In being invited to do a Master Class, whether it is here in the USA or Europe, I am almost always surprised by how unprepared the singer/performer can be. What is the purpose of a Master Class? It’s an opportunity to let the Master Teacher see, hear and feel, where you are right this minute vocally, interpretively, artistically, language wise, and dramatically. It’s putting what you do and how you do it on the line right now with focus and purpose. Anyone giving a Master Class knows our job is to help the performer better understand all the components of presenting oneself in a supportive and caring way. We want you to succeed and be able to take away perhaps some new techniques, ideas and thoughts to then make your own as you put them into what you do and how you do it. It’s not about “trying” to impress the Master, because that is impossible. You impress them by being present, prepared, focused, and willing to fall on your face, fail, and make mistakes as you work through what is being suggested by the Master teacher.

If you have questions along the way, ask them. Get it clear in your own mind what the Master teacher wants from you. Get involved right away. Don’t care what others think because that just doesn’t matters. You will always find those that just don’t like you or agree with you, so stay true to the learning process and use the opportunity to get better and more refined at what you do, rather than worrying about what others are thinking about you.

Let me share some food for thought on how to better prepare yourself for this kind of opportunity. First I want to say, I teach all of my own students to not only task themselves with having a specific agenda when they practice and go to their lessons and coachings, but also when they perform. That is the only way to truly get better at all aspects of what is required as a performer. I didn’t say it was easy, but it does help build confidence because you are able to focus and be present.

Here’s what I suggest.

  • Be as vocally prepared as possible. Be honest with yourself in evaluating where you were, were you are now and where you want to eventually be. And be happy with that. Having the skills and tools to become a consummate performer is a life long journey because you are always learning as you grow and change.
  • Double check that you are singing the exact notation the composer wrote. It’s easy to get a bit sloppy and singing what is on the page is half of the artistic battle.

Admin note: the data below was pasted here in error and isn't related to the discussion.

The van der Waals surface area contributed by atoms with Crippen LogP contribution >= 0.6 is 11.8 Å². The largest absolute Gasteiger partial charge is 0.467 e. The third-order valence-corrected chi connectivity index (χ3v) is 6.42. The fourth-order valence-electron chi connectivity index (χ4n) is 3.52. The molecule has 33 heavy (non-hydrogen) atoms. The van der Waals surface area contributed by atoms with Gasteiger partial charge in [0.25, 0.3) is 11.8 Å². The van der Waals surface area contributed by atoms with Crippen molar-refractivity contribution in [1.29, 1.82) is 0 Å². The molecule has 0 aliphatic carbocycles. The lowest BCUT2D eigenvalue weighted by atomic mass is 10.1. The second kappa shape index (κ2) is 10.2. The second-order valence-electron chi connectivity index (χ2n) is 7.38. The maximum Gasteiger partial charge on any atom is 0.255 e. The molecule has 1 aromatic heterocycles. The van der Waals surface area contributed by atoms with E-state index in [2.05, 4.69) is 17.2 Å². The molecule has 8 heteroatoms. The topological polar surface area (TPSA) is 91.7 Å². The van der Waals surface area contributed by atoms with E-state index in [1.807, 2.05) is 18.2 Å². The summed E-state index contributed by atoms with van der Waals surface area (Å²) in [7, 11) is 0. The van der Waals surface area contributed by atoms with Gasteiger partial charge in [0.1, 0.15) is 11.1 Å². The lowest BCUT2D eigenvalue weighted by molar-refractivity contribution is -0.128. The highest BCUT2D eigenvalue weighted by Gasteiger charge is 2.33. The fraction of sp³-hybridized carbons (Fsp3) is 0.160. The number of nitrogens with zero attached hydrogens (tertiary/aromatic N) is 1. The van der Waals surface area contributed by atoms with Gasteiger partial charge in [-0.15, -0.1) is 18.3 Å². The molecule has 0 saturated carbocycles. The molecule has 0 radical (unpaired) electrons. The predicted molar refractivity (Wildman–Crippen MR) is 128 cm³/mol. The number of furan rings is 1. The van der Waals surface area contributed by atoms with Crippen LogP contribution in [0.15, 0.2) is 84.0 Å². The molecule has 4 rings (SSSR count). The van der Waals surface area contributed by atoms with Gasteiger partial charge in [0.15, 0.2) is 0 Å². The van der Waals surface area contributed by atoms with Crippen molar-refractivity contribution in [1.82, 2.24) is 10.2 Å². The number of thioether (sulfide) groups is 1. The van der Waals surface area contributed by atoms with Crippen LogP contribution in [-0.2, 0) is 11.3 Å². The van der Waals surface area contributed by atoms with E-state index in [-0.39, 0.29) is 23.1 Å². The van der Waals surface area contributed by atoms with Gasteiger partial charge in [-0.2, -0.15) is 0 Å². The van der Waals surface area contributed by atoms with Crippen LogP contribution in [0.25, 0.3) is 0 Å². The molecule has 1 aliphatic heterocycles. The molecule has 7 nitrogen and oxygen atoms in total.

• Know exactly what each word means. That means boring time spent with the appropriate language dictionaries. Write them in just above the staff so your eye can see the translation as you sing the foreign language.
  • Find a piece of music you know well enough vocally, musically, artistically to present. This will allow you to be more present to absorb and carry out what the Master teacher is suggesting. Sure you might fail at first but the more you take it on without the fear of failure, the quicker you are able to experience the change and decide if it is something you want to incorporate as part of your piece.
  • Do the background check, the research work on the composer, librettist, and time line for when the piece was written, and when it actually took place. Fill out a character chart for the individual you will be portraying. If an aria, how does it fit into the opera; what happened before and after you are done singing the aria. If an art song, is it from a cycle and how does your character take that journey through the whole thing. Or perhaps it is a stand – alone piece with a beginning, middle and end. There is still a character to figure out.
  • Sing through your piece as often as you can with an accompanist, until you would feel comfortable being awakened at 2am and asked to stand and sing through your piece and could do it with all the bells and whistles you had worked on by yourself. This always builds confidence.

Know that everyone is a bit inhibited in the beginning of the performance process. But it’s your job to feel the fear and do it anyway. And don’t allow yourself not to be really prepared. No one can make you do it, but if you want to perform with confidence and panache it’s just one step, one mistake, one failure at a time that propels you forward if you take the time to learn the lesson that’s included in there.

Avanti! Now you know what I think. Let me hear your thoughts on this subject.
Ciao until next time. Carol


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